02/17/11 4:00 PM ET
Rowland-Smith committed to contact lenses
For sake of convenience on mound, lefty abandons glasses
By Brian McTaggart / MLB.com
Rowland-Smith has astigmatism and has found wearing contact lenses to be uncomfortable in the past, but he finally found the right combination.
"As far as the glasses go, it's just a distraction," Rowland-Smith said. "They fog up. I just worked on it this offseason, and on Christmas Day, my sister -- she wears contacts -- she said, 'Lets get it done.' Every day, we worked on it, and I finally got it."
Rowland-Smith wore contacts in 2005 with the assistance of a trainer because he had so much difficulty putting them in. Still, he couldn't see very well and went back to wearing glasses. He insists he's committed to contacts this time.
"It's more about being able to see and not worrying about sweat and fog," Rowland-Smith said. "Plus, my mom says she could never get used to me wearing glasses."
Pence, Astros head toward arbitration hearing
KISSIMMEE, Fla. -- Astros general manager Ed Wade and assistant general manager David Gottfried left the team's Spring Training facility Thursday morning to fly to Phoenix for Friday's scheduled arbitration hearing with right fielder Hunter Pence.
Pence, the Astros' Most Valuable Player a year ago, is seeking $6.9 million. The team's offer is $5.15 million. Pence was also scheduled to leave Thursday for the hearing before an arbitration panel, but he declined to comment on the case.
Once the case is heard, a three-person panel will rule in favor of either the team or Pence. There is no middle ground. Astros president of baseball operations Tal Smith is one of the premier arbitration experts and has put together the case for Houston.
Pence, who made $3.5 million last year, hit .282 with 25 home runs and 91 RBIs. He set career highs in runs scored, hits, RBIs and stolen bases and tied his career high with his third consecutive 25-homer season.
Pence will be back at camp Saturday, one day ahead of the mandatory report date for position players.
Walking boot can't dampen Keppinger's spirit
KISSIMMEE, Fla. -- This past offseason was a disappointing one for Jeff Keppinger, who lost the Astros' starting second-base job when the club traded for Clint Barmes and signed Bill Hall. He then underwent left foot surgery and is expected to miss the first six weeks of the season.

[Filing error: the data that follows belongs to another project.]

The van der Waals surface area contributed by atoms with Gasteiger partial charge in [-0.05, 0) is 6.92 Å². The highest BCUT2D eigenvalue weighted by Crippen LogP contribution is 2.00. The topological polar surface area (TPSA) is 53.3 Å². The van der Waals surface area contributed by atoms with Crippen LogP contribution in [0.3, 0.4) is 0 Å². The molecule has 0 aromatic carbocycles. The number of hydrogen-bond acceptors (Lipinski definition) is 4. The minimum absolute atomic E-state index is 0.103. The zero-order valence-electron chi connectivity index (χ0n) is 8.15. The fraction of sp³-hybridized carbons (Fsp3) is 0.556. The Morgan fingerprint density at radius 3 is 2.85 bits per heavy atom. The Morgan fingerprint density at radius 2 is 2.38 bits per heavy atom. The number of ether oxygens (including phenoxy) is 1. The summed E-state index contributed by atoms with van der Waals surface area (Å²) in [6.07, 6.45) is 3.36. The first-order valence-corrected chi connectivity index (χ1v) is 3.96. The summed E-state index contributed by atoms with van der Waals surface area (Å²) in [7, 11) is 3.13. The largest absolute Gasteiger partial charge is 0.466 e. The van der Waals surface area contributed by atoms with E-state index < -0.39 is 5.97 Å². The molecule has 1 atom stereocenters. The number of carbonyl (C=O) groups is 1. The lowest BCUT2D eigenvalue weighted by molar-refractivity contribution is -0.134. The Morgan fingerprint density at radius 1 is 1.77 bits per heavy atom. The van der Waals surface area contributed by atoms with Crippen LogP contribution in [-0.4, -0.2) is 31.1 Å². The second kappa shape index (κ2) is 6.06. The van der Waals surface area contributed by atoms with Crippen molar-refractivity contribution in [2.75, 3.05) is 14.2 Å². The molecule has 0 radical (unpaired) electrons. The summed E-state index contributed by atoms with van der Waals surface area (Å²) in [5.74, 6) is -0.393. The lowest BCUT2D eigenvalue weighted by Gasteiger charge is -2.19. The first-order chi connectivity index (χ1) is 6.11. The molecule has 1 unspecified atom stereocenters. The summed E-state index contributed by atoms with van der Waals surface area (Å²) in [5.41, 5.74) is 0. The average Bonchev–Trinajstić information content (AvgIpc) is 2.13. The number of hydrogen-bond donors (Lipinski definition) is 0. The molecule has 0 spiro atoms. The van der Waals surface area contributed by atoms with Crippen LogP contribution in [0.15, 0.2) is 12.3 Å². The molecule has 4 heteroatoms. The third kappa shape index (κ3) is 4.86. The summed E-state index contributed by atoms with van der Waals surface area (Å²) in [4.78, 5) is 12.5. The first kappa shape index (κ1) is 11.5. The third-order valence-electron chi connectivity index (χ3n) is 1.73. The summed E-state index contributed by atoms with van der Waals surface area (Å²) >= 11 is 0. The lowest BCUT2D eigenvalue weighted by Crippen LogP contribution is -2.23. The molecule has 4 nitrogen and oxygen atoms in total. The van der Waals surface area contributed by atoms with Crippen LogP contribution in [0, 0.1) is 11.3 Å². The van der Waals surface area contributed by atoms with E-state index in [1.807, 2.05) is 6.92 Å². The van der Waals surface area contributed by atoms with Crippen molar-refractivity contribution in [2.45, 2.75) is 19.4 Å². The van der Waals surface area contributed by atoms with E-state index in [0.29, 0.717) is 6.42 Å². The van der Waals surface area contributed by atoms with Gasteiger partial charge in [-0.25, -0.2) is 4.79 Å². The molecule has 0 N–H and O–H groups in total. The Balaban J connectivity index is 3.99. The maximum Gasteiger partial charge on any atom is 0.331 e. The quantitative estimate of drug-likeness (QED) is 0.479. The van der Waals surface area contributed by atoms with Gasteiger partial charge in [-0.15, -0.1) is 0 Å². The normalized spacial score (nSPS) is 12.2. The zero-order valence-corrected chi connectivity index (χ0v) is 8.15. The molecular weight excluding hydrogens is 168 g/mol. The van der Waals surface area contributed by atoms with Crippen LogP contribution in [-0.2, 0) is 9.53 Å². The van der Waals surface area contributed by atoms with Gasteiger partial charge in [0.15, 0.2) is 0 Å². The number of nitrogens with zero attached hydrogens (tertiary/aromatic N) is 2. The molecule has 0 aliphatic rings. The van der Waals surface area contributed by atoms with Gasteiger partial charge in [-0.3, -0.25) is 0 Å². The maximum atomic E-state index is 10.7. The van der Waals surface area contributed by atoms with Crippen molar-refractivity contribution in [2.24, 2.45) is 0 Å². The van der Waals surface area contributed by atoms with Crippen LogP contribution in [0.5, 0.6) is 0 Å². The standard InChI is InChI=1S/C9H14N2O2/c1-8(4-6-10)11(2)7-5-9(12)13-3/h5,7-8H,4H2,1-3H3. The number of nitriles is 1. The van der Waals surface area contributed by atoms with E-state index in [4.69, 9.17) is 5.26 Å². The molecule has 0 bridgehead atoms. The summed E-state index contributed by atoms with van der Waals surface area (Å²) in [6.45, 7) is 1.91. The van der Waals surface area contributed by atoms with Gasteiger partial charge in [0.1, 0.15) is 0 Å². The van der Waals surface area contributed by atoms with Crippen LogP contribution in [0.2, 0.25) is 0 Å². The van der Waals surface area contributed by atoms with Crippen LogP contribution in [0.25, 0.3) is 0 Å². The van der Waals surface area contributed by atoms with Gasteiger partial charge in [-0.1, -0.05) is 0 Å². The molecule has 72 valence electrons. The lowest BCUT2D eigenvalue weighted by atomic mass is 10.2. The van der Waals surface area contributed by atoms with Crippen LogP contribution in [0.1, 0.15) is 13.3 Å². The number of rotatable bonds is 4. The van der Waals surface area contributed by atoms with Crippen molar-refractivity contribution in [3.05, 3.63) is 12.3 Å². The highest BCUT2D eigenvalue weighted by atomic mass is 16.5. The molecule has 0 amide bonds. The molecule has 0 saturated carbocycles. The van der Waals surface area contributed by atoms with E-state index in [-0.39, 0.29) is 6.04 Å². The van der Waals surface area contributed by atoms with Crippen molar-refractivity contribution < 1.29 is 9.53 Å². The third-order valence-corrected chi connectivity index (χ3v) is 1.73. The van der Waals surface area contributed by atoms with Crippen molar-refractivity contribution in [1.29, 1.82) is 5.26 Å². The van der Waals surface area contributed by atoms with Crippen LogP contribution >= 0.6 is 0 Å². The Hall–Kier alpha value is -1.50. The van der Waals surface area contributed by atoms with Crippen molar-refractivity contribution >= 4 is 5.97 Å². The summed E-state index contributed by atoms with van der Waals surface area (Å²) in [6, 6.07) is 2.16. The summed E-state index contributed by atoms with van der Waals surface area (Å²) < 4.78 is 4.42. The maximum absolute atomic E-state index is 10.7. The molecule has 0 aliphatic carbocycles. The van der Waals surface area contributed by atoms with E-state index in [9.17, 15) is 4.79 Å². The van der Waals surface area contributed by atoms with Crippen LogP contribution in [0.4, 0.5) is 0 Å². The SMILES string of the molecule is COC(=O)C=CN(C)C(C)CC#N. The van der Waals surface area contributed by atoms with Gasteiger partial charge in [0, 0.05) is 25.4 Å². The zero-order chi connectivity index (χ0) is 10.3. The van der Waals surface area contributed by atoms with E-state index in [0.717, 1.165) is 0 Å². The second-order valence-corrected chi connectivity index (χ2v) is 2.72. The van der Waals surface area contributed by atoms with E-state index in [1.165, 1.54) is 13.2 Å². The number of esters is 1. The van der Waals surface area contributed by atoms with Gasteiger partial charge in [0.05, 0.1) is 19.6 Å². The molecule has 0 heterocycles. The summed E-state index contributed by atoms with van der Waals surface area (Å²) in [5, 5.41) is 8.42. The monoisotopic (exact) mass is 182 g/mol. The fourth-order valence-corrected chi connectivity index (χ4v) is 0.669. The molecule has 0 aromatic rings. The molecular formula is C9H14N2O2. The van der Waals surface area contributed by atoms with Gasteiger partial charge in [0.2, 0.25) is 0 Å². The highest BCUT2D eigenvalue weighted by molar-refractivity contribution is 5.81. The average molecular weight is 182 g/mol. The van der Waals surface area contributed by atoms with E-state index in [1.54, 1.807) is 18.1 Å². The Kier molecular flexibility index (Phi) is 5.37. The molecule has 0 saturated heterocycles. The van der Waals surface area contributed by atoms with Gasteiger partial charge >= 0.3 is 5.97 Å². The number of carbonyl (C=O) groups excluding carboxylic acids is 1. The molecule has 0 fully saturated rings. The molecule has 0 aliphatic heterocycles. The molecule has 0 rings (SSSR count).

Keppinger underwent surgery Jan. 14 to remove a sesamoid bone in the foot, correcting an injury that hobbled him late last season. He hopes to get his walking boot off next week, but that hasn't stopped the infielder from reporting early to camp.
"The last thing you want to do is miss time, but I didn't want to always have to battle with it," Keppinger said of surgery. "I didn't want to be worried about it next year, so the next best thing to do was get it taken care of. That way, I don't have to deal with it and I can get on with my career."
Keppinger hit .288 last year and led the Astros with 34 doubles after taking the starting job away from Kaz Matsui early in the season. The Astros shopped Keppinger this offseason, trying to unload his salary, but his foot injury was a stumbling block.
"I'm not doing much," Keppinger said. "I'm just basically doing range-of-motion [exercises] and getting my foot moving, trying to build up my strength."
An early arrival, Clemens strives to impress
KISSIMMEE, Fla. -- Koby Clemens, who's in Major League camp with the Astros for the first time, is no stranger to the big league atmosphere. He spent time in countless clubhouses and crossed paths with some of the game's biggest stars while growing up as the son of seven-time Cy Young Award winner Roger Clemens.
Still, Clemens is trying to forge his own way and reported to camp on Feb. 1 -- the first day the Astros opened the facility for anyone who wanted to get a jump start -- in an effort to make a good impression and learn as much as he can.
"It's an exciting experience," said Clemens, who has 79 homers in 605 career Minor League games.
Clemens, who is being groomed as a first baseman, is sharing the Major League clubhouse for the first time with many of the players he came up with through the organization, and he hopes to lead the next charge of prospects.
"Luckily for me, I know a lot of these guys and have grown up playing with these guys through the Minor Leagues," Clemens said. "I'm good friends with these guys. You see the light at the end of the tunnel when you slowly make your way up here. It's going to be a lot of fun."
Brian McTaggart is a reporter for MLB.com. This story was not subject to the approval of Major League Baseball or its clubs.